Neil Astley-bloodaxe


an interview with Neil Astley

BLOODAXE publishing legend, poet and novelist NEIL ASTLEY is engagingly quizzed by Kirsten Norrie for MONK about his experience of living (and nearly dying) in Australia, the soul’s search for its release in language – and his affinity for the humble sheep.

Neil Astley on Hydra, 2016 (photo: Marzena Pogorzaly)

BLOODAXE publishing legend, poet and novelist NEIL ASTLEY is engagingly quizzed by Kirsten Norrie for MONK about his experience of living (and nearly dying) in Australia, the soul’s search for its release in language – and his affinity for the humble sheep.

KN: Neil, one of the images that recurs in several of your interviews is that of your being trapped beneath a collapsed house in Darwin, Australia in the cyclone disaster, which you describe as a revelatory moment. Certainly it conjures something between Buster Keaton and a Saul/Paul experience. Could you elaborate a little more on the effect it had on you; could it any way be described as a spiritual flash of inner knowledge in that profound and frightening situation?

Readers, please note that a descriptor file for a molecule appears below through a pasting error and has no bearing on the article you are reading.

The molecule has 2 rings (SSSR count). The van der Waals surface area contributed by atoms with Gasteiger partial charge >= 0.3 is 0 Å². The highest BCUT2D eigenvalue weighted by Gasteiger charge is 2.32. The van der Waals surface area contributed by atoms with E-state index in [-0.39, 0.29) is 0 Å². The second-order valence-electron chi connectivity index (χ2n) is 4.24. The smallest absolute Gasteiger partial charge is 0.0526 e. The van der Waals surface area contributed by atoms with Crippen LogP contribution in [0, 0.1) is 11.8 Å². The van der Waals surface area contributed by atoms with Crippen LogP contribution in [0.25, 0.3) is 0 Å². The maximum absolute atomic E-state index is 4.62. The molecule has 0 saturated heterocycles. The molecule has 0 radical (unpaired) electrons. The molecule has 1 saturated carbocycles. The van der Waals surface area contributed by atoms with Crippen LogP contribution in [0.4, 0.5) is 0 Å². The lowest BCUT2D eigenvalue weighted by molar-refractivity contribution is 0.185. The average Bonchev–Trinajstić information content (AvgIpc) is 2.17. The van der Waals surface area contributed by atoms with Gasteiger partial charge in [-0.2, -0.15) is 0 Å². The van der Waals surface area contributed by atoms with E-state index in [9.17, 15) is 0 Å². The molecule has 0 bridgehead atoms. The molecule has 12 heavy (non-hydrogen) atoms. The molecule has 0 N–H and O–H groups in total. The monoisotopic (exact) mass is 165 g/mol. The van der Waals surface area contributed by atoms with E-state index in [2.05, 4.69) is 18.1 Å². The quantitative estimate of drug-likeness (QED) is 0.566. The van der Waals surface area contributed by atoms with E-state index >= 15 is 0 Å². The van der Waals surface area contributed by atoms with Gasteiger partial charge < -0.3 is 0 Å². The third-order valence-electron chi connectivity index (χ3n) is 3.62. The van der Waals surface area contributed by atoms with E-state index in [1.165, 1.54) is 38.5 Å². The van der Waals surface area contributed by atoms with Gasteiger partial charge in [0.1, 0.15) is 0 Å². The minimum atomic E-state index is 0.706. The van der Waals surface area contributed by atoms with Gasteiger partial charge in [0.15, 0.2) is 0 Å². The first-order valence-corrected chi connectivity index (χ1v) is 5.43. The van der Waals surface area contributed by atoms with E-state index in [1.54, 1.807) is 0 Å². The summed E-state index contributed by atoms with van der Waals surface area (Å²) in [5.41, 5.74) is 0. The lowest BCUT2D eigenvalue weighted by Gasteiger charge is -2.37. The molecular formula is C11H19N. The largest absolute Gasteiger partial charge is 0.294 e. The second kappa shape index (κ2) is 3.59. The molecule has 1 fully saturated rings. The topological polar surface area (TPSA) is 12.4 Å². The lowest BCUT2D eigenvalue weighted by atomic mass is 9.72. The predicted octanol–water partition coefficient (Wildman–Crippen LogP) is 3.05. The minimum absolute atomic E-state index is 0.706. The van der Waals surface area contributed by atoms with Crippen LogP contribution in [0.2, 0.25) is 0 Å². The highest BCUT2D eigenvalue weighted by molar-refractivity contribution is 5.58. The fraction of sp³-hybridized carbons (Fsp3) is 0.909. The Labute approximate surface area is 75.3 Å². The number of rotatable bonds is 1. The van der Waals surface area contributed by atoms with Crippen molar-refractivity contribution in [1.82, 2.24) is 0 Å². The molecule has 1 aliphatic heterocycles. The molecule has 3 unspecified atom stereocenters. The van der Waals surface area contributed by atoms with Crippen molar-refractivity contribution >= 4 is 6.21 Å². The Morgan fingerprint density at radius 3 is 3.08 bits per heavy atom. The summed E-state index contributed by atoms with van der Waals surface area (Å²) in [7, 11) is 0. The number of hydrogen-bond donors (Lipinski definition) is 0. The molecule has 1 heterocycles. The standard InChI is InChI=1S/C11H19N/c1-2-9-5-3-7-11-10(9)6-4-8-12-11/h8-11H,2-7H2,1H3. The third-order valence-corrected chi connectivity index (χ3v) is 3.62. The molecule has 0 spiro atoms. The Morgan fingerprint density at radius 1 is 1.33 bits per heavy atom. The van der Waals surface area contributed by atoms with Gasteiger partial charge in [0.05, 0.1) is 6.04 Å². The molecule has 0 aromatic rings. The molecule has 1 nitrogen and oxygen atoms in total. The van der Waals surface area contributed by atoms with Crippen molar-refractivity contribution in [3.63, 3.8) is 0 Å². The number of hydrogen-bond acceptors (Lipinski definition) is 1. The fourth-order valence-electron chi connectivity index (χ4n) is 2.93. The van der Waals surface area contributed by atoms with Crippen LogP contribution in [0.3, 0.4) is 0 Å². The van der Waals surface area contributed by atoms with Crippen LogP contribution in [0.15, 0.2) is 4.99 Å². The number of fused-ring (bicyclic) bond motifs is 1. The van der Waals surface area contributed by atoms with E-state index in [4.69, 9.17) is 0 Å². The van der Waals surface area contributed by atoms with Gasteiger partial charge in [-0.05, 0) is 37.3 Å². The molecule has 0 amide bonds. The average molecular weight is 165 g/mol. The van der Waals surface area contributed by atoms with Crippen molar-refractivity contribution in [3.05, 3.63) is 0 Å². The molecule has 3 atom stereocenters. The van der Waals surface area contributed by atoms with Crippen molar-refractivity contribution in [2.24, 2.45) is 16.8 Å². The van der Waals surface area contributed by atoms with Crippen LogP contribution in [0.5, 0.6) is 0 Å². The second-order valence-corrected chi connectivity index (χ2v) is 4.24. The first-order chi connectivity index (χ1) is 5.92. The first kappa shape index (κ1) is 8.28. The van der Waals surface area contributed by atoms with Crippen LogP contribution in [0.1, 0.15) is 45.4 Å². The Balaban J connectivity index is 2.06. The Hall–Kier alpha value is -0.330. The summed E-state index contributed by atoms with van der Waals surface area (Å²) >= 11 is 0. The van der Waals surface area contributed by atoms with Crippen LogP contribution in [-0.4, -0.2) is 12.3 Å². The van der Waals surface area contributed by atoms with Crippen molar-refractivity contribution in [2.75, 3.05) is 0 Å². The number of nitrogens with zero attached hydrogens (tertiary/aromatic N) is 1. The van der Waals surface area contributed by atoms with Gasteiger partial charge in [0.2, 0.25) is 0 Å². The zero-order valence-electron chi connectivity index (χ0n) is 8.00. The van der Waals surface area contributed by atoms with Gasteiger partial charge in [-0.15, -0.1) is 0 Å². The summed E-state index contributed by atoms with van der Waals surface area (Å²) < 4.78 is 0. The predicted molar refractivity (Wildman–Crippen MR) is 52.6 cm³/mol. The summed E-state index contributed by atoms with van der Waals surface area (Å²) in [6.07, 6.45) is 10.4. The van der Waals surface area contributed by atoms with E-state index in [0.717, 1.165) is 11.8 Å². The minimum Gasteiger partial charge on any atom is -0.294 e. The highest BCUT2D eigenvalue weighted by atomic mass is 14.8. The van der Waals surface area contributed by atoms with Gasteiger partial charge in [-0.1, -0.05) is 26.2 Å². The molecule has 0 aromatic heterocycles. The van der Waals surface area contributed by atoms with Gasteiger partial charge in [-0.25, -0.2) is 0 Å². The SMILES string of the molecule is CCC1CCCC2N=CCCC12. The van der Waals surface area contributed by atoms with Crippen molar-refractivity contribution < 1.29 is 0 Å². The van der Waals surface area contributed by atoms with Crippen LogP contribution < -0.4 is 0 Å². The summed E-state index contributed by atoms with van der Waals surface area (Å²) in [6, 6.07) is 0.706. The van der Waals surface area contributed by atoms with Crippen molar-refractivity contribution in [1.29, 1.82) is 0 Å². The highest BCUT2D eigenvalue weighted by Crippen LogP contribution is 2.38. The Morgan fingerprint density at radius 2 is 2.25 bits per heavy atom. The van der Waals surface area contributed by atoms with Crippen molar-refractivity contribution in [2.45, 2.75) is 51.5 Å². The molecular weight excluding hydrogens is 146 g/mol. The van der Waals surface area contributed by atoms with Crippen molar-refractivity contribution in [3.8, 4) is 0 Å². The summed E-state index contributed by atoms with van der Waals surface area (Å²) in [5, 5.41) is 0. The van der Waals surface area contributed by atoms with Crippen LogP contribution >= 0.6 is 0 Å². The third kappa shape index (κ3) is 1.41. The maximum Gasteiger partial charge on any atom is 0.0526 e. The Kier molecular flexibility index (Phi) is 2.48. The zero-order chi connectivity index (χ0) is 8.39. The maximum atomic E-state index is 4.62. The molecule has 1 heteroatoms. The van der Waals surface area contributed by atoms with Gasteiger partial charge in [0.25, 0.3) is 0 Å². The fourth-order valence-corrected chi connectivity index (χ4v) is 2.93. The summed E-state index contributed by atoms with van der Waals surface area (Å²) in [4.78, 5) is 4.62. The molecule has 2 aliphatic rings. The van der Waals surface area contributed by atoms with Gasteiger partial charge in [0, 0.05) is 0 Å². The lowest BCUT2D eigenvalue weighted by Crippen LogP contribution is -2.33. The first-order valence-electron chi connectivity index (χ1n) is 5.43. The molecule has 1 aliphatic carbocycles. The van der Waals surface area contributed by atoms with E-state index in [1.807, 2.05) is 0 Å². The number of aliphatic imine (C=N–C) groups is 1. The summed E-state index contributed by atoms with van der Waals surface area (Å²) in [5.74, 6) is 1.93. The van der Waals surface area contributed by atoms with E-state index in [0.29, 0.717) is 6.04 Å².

NA: I think I can best elaborate on the effect of that experience by quoting from two poems I wrote in response, ten years later:

The house was being torn apart with us
inside, each wall the wind was breaking down
felt like the final blow, each rending sound
the firing squad which faced us for six hours.

We didn’t crack. The darkness screamed and roared.
They wouldn’t shoot. I knew if we survived
I’d not want anything. Being alive
was all I thought about, until they fired.

(from ‘Darwin Cyclone’)


Ten years this Christmas: never gone, not passed
over the house, the cyclone has us still
under its eye, whom it chose not to kill.
Each breath it lets us have could be the last.

With night our blindfold, a mattress to shield
each blow, we stand each shock as timber shudders
jarring through rubble. Each shriek of wind orders
our execution. I wait to be killed.

Nothing can help me know. If the next gust
wrenches a girder or some stobie pole,
and lines it up exactly with the hole
where the roof howls above, then die I must.

Anger is alien. I have no tears.
I’m grown a quiet man these past ten years.

(from ‘Darwin Survivor’)

2 thoughts on “Neil Astley The SHEPHERD POET